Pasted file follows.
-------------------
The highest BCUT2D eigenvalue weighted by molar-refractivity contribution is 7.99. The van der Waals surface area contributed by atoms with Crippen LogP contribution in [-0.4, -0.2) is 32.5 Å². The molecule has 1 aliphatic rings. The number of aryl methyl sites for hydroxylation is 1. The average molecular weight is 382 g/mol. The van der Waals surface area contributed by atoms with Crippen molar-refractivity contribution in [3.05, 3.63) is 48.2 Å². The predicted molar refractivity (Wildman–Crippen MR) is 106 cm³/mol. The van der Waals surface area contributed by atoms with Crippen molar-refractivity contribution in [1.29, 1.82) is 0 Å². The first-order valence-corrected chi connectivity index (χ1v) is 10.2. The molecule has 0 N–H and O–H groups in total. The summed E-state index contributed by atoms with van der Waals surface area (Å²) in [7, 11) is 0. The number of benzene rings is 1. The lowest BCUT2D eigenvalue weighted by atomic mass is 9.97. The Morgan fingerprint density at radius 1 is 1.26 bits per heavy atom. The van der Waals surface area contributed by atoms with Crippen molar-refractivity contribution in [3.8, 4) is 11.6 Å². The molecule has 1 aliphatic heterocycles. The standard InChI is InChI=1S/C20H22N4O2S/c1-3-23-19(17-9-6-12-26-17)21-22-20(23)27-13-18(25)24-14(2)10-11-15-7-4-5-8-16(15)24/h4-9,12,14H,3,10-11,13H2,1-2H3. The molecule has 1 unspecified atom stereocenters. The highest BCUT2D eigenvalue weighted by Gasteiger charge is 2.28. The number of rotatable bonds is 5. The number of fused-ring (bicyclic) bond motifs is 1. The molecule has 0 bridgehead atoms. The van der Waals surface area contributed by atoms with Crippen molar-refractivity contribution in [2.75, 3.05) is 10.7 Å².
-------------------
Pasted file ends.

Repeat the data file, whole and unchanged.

The highest BCUT2D eigenvalue weighted by molar-refractivity contribution is 7.99. The van der Waals surface area contributed by atoms with Crippen LogP contribution in [-0.4, -0.2) is 32.5 Å². The molecule has 1 aliphatic rings. The number of aryl methyl sites for hydroxylation is 1. The average molecular weight is 382 g/mol. The van der Waals surface area contributed by atoms with Crippen molar-refractivity contribution in [3.05, 3.63) is 48.2 Å². The predicted molar refractivity (Wildman–Crippen MR) is 106 cm³/mol. The van der Waals surface area contributed by atoms with Crippen molar-refractivity contribution in [1.29, 1.82) is 0 Å². The first-order valence-corrected chi connectivity index (χ1v) is 10.2. The molecule has 0 N–H and O–H groups in total. The summed E-state index contributed by atoms with van der Waals surface area (Å²) in [7, 11) is 0. The number of benzene rings is 1. The lowest BCUT2D eigenvalue weighted by atomic mass is 9.97. The Morgan fingerprint density at radius 1 is 1.26 bits per heavy atom. The van der Waals surface area contributed by atoms with Crippen molar-refractivity contribution in [3.8, 4) is 11.6 Å². The molecule has 1 aliphatic heterocycles. The standard InChI is InChI=1S/C20H22N4O2S/c1-3-23-19(17-9-6-12-26-17)21-22-20(23)27-13-18(25)24-14(2)10-11-15-7-4-5-8-16(15)24/h4-9,12,14H,3,10-11,13H2,1-2H3. The molecule has 1 unspecified atom stereocenters. The highest BCUT2D eigenvalue weighted by Gasteiger charge is 2.28. The number of rotatable bonds is 5. The number of fused-ring (bicyclic) bond motifs is 1. The molecule has 0 bridgehead atoms. The van der Waals surface area contributed by atoms with Crippen molar-refractivity contribution in [2.75, 3.05) is 10.7 Å².